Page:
Liz Smith, while reviewing the Something to Remember album in Newsday, felt that all of Madonna's vocal trainings that she received while shooting for the film Evita, had "paid off, because the La M's second single sounds wonderful, and is a step up from the previous haunting 'You'll See'". Dorothy Holmes from Telegram & Gazette said that "'Love Don't Live Here Anymore' sounds like her perfect adult contemporary staple". Slant Magazine's Paul Schrodt wrote it was "among Madonna’s more faithful covers [...] shed to the limits of her vocal range, she wisely relies on a tearful, angsty rock delivery as the track builds and the strings undulate, until she’s literally panting for breath". Writing for The Baltimore Sun, J.D. Considine highlighted Madonna's "soulful intensity" on the song. From the Dallas Observer, Hunter Hauk deemed it "one of those Madonna ballads that, when you really examine it, is sung quite terribly. But it still works". Dennis Hunt from the Los Angeles Times opined that "someone with such a flimsy voice shouldn't be singing a sensitive ballad like 'Love Don't Live Here Anymore'". Entertainment Weekly's Chuck Arnold noted that "her best [cover] came early on with her soul-deep take on this Rose Royce ballad". Medium's Richard LaBeau pointed out that it was one of Madonna's "rare but intriguing and largely successful foray into remakes".
In the United States, "Love Don't Live Here Anymore" debuted at the top of the Bubbling Under Hot 100 Singles, a position comparable to 101 on the main Billboard Hot 100. After two weeks, it debuted at 91 on the Billboard Hot 100, becoming Madonna's 36th entry on the chart, and her first entry with a remake of someone else's single. The song ultimately reached only a peak of 78, and was present for only eight weeks on the chart. On June 8, 1996, the song was one of the breakout tracks for the Hot Dance Music/Club Play chart. It debuted at 39 on the chart and reached 30 the next week, becoming the Power Pick song of the chart. It ultimately reached a peak of 16 on the chart. It debuted on the Hot Adult Contemporary Chart at 30, and reached a peak of 29, the next week. In Canada, the song debuted at 99 on the RPM Singles Chart, on May 6, 1996. After eight weeks, the song reached a peak of 24 on the chart. It was present on the chart for 12 weeks. Across Europe, the song charted in France at 48, and also reached 27 in Australia.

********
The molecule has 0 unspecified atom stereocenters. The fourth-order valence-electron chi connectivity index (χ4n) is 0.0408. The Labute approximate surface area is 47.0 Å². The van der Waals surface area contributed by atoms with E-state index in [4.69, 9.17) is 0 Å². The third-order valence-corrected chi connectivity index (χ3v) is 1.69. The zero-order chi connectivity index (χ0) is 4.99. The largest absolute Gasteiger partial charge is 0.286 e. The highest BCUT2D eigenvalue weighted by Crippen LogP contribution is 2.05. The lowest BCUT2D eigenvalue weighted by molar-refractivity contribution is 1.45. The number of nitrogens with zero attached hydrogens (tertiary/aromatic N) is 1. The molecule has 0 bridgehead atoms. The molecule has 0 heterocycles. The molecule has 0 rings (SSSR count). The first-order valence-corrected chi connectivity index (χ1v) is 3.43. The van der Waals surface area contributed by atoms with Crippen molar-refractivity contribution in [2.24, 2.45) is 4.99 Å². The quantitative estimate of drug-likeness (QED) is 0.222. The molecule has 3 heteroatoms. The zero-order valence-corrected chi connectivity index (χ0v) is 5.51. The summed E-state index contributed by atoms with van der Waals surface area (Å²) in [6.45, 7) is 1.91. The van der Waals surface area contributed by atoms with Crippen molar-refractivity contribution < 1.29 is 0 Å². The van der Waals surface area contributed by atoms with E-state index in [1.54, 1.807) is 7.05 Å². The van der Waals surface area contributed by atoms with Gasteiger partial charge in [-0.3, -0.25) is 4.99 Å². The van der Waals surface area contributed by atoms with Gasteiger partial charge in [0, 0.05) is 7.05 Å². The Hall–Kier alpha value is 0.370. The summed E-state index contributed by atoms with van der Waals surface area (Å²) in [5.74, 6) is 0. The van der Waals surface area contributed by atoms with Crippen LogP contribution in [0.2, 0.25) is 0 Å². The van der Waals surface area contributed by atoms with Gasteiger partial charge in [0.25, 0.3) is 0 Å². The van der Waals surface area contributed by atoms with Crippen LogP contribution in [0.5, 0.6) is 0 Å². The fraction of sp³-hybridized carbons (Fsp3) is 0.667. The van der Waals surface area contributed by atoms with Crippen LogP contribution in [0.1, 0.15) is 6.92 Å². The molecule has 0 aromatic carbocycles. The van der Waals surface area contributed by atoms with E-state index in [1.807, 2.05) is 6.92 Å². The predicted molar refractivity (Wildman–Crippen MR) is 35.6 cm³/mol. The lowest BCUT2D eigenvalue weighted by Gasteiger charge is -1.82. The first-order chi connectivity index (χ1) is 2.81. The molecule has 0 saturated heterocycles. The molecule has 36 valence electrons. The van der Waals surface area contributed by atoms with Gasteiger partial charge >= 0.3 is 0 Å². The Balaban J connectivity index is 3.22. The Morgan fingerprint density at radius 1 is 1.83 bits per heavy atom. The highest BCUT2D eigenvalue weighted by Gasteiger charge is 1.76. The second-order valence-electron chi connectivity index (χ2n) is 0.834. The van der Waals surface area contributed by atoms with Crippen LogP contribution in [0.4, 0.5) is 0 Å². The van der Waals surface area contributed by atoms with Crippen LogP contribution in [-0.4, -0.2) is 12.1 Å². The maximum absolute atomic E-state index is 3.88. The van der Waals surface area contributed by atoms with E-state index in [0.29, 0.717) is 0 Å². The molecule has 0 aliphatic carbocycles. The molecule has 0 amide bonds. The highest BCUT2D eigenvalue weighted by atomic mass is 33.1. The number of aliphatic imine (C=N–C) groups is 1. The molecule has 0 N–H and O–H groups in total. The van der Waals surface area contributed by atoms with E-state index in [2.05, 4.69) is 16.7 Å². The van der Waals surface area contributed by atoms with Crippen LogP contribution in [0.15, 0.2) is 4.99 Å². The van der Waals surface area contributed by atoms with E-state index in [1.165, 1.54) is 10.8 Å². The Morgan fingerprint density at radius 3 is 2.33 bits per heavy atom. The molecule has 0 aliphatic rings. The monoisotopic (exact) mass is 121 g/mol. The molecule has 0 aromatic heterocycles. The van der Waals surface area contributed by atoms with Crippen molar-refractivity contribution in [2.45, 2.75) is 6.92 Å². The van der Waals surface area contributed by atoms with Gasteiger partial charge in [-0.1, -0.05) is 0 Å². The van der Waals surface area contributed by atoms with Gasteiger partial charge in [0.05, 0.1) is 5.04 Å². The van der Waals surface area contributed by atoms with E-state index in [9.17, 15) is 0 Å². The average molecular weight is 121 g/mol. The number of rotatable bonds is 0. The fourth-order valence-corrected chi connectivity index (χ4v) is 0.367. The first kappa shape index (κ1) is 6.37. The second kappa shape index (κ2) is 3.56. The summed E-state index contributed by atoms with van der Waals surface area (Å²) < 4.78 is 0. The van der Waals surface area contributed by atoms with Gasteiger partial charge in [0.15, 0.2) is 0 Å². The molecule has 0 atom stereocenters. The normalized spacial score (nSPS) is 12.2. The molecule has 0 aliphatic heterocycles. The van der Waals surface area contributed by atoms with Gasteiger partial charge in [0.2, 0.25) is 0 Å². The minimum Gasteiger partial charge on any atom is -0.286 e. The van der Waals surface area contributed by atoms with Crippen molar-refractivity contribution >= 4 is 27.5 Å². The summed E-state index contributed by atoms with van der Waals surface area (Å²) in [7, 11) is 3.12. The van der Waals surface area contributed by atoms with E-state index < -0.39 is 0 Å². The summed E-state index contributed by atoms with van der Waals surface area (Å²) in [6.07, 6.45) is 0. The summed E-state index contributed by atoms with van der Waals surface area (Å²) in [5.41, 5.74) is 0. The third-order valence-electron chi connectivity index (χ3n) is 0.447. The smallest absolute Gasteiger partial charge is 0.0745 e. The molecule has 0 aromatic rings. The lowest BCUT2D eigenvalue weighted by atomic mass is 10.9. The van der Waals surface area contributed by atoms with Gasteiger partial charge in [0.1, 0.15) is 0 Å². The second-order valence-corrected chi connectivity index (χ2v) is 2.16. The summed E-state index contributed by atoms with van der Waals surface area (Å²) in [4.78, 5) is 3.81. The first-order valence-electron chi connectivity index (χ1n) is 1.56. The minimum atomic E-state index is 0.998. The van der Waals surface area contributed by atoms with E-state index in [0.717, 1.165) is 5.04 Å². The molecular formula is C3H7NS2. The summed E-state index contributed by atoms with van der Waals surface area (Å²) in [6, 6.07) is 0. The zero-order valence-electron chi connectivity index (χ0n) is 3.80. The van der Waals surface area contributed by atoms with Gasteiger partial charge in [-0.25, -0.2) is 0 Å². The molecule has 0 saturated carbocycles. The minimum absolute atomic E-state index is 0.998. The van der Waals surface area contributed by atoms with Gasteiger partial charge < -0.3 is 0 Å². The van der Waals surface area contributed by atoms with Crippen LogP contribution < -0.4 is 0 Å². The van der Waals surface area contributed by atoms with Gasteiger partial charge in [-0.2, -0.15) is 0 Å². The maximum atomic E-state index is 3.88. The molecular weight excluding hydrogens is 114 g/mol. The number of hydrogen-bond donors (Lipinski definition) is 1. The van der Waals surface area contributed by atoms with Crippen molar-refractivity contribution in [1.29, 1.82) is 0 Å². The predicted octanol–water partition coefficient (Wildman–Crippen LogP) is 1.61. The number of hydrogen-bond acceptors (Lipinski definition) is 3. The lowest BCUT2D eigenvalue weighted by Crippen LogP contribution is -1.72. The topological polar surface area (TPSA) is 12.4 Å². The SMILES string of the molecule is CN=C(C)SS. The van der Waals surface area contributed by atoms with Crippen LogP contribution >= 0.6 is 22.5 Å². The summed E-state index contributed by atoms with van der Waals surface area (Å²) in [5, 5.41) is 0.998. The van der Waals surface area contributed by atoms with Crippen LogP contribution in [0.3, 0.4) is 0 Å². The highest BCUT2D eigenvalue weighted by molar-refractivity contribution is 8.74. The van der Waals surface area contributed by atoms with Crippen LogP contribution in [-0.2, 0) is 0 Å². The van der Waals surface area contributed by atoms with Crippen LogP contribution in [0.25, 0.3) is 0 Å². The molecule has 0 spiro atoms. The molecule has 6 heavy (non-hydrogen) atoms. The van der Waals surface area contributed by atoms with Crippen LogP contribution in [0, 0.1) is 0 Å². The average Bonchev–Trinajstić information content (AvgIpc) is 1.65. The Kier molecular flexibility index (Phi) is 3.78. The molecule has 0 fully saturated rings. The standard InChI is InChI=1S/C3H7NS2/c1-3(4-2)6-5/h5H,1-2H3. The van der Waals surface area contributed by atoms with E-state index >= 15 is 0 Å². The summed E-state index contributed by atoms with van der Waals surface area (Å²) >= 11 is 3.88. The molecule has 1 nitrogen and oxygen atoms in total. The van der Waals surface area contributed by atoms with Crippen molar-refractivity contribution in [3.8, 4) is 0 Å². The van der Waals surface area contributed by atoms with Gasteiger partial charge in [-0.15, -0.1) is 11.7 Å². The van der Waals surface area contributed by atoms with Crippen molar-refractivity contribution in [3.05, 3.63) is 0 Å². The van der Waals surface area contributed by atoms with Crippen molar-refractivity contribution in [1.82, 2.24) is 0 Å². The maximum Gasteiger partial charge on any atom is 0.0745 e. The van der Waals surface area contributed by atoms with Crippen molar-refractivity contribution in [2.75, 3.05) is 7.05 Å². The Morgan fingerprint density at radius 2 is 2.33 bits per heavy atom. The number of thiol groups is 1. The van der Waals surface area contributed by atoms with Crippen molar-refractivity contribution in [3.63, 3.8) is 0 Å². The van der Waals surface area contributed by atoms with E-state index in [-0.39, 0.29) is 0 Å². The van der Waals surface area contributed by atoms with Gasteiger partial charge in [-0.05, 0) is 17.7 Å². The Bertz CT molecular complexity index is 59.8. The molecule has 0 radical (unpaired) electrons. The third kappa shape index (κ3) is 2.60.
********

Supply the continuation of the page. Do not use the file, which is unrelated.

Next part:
Music video and live performanceEdit
The music video was directed by Jean-Baptiste Mondino, who worked with Madonna in her videos for "Open Your Heart", "Justify My Love" and "Human Nature", and shot on March 4, 1996, at the Confitería El Molino in Buenos Aires, Argentina, during her day off from filming Evita. Maria Gallagher was the producer, with Jean-Yves Escoffier serving as director of photography. It was a Bandits Production. In her Evita diaries, published by Vanity Fair magazine in 1996, Madonna made reference to the video shoot. In her writings, she specifically mentioned forgetting the lyrics of the song, suggesting she was having an identity crisis of sorts, trying to juggle her own identity with that of her role of Eva Perón in Evita. Madonna was also in the early stages of her pregnancy with daughter Lourdes while making the video. Hence, she felt great stress while shooting it, which led her to forget the lyrics.
The video features Madonna at the empty suite of an abandoned hotel, a similar setting to her "Like a Virgin" music video. It was shot in a single frame, with the camera approaching Madonna, as she stands behind a pillar. She rotates around it and sings the song, as air blows through the room. The video ends with Madonna looking up towards the camera the last time, and then closing her eyes. It was treated with sepia color. Carol Vernallis, author of Experiencing music video: aesthetics and cultural context felt that the video was a good example of how image can direct the viewer's attention towards the shift in instrumentation and arrangement of the song. She noted the aimless movement of the camera towards her as "bringing focus to the main subject, with the viewer's attention fully captured."